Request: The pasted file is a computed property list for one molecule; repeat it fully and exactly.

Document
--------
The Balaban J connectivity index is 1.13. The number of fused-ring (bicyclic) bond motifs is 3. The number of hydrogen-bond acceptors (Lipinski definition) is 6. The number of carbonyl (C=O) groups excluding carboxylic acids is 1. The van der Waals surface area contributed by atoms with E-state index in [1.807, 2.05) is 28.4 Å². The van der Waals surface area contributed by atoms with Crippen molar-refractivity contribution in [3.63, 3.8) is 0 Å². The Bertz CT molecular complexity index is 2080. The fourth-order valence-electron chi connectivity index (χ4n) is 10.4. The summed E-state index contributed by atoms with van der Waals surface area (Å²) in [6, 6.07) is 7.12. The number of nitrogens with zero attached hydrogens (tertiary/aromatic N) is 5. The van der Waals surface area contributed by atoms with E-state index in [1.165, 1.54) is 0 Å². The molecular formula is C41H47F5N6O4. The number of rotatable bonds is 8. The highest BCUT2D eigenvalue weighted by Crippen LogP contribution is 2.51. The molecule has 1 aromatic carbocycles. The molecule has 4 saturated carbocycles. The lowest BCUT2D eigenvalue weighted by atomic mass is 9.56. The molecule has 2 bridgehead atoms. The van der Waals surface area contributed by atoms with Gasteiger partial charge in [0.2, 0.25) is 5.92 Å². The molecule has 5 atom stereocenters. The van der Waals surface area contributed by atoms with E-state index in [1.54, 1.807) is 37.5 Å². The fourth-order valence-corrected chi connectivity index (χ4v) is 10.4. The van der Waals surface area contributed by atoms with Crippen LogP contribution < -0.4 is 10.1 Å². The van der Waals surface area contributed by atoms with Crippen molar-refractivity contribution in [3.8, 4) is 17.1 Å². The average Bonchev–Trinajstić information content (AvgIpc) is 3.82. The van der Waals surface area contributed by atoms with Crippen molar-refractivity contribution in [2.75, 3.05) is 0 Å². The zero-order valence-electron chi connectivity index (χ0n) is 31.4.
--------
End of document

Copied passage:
The Balaban J connectivity index is 1.13. The number of fused-ring (bicyclic) bond motifs is 3. The number of hydrogen-bond acceptors (Lipinski definition) is 6. The number of carbonyl (C=O) groups excluding carboxylic acids is 1. The van der Waals surface area contributed by atoms with E-state index in [1.807, 2.05) is 28.4 Å². The van der Waals surface area contributed by atoms with Crippen molar-refractivity contribution in [3.63, 3.8) is 0 Å². The Bertz CT molecular complexity index is 2080. The fourth-order valence-electron chi connectivity index (χ4n) is 10.4. The summed E-state index contributed by atoms with van der Waals surface area (Å²) in [6, 6.07) is 7.12. The number of nitrogens with zero attached hydrogens (tertiary/aromatic N) is 5. The van der Waals surface area contributed by atoms with E-state index in [1.165, 1.54) is 0 Å². The molecular formula is C41H47F5N6O4. The number of rotatable bonds is 8. The highest BCUT2D eigenvalue weighted by Crippen LogP contribution is 2.51. The molecule has 1 aromatic carbocycles. The molecule has 4 saturated carbocycles. The lowest BCUT2D eigenvalue weighted by atomic mass is 9.56. The molecule has 2 bridgehead atoms. The van der Waals surface area contributed by atoms with Gasteiger partial charge in [0.2, 0.25) is 5.92 Å². The molecule has 5 atom stereocenters. The van der Waals surface area contributed by atoms with E-state index in [1.54, 1.807) is 37.5 Å². The fourth-order valence-corrected chi connectivity index (χ4v) is 10.4. The van der Waals surface area contributed by atoms with Crippen LogP contribution < -0.4 is 10.1 Å². The van der Waals surface area contributed by atoms with Crippen molar-refractivity contribution in [3.8, 4) is 17.1 Å². The average Bonchev–Trinajstić information content (AvgIpc) is 3.82. The van der Waals surface area contributed by atoms with Crippen molar-refractivity contribution in [2.75, 3.05) is 0 Å². The zero-order valence-electron chi connectivity index (χ0n) is 31.4.